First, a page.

Dubai: For businesses long associated with UAE’s commercial landscape, a “gold residency” represents the final frontier … and one that could now be within their grasp.
“It was just recently that my father, Vasu Shroff, received the 10-year residency visa,” said Raju Shroff, CEO of Regal Group, which started out as a textile trading firm in 1952 and then diversified its interests into multiple sectors, including, in recent times, in real estate development. “The family was invited by the authorities to present the credentials — there were certain parameters that we met in the last 50 years.
“Now, with the gold residency permit, it would be our endeavour to be eligible for the permanent residency that comes with it.” (Multiple members of a family become eligible for the same residency rights.)
As for Paras Shahdadpuri, who heads the Business Leaders Forum, the visa reform further secures the rights of overseas investors in the UAE.
“This is not about wishing to be a UAE passport holder — everyone understands the ground reality from the population numbers,” said Shahdadpuri. “But if arrangements can be made for a permanent residency for those with investment exposures in the country, that in itself represents true progress. In the present conditions, it will in its own way open up foreign investments into the country.”
Shahdadpuri, who decided to set up business while on a stopover in Dubai during 1987, believes one more reform would complete the reform cycle. “If the authorities can drop the 51:49 requirement to have local sponsors to launch a business, we will get closer to that ideal business environment,” said the founder of the Nikai Group. “This matter has been raised at the federal level, but on an informal basis. What’s important is that the authorities have always given an ear to what businesses say.”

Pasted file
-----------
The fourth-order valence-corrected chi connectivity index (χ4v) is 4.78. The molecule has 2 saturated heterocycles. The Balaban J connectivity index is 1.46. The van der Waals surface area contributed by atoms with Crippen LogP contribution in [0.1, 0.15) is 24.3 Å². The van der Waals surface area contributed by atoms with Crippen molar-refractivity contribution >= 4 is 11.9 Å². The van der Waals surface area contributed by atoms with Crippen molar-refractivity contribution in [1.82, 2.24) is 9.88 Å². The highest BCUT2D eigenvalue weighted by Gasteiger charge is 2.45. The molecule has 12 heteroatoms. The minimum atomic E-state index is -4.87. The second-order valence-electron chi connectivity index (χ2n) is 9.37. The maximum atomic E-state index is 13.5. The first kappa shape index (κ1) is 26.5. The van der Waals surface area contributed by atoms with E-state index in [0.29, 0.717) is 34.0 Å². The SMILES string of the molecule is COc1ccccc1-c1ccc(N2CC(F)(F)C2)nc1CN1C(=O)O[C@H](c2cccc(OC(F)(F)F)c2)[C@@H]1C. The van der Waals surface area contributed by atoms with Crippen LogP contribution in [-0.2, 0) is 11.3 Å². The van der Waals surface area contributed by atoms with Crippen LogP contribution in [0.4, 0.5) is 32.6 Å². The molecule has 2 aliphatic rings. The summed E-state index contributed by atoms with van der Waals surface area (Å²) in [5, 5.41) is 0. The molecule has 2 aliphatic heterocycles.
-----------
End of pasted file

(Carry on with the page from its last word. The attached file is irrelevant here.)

He plans to apply for the gold card scheme at the earliest opportunity.
Investors and business owners are waiting to know the base parameters that will define their eligibity for the scheme. While it is clear cut for professionals in sectors such as health care and other highly skilled professions, what would a business owner need to do? What businesses can qualify and what would the level of investment be?
Bharat Bhatia, CEO of Conares and owner of a steel mill in Dubai, is one who wants to be part of the permit’s ambit at the earliest.
“The permanent residency system will be a catalyst in boosting many business sectors — and industries — empowering the country marching towards achieving the goals of Vision 2030,” he said. “I am planning to apply for this and look forward to several more of such initiatives.
“The UAE is what we always consider as a “home”. This will positively enhance the multi-cultural appeal of this nation.”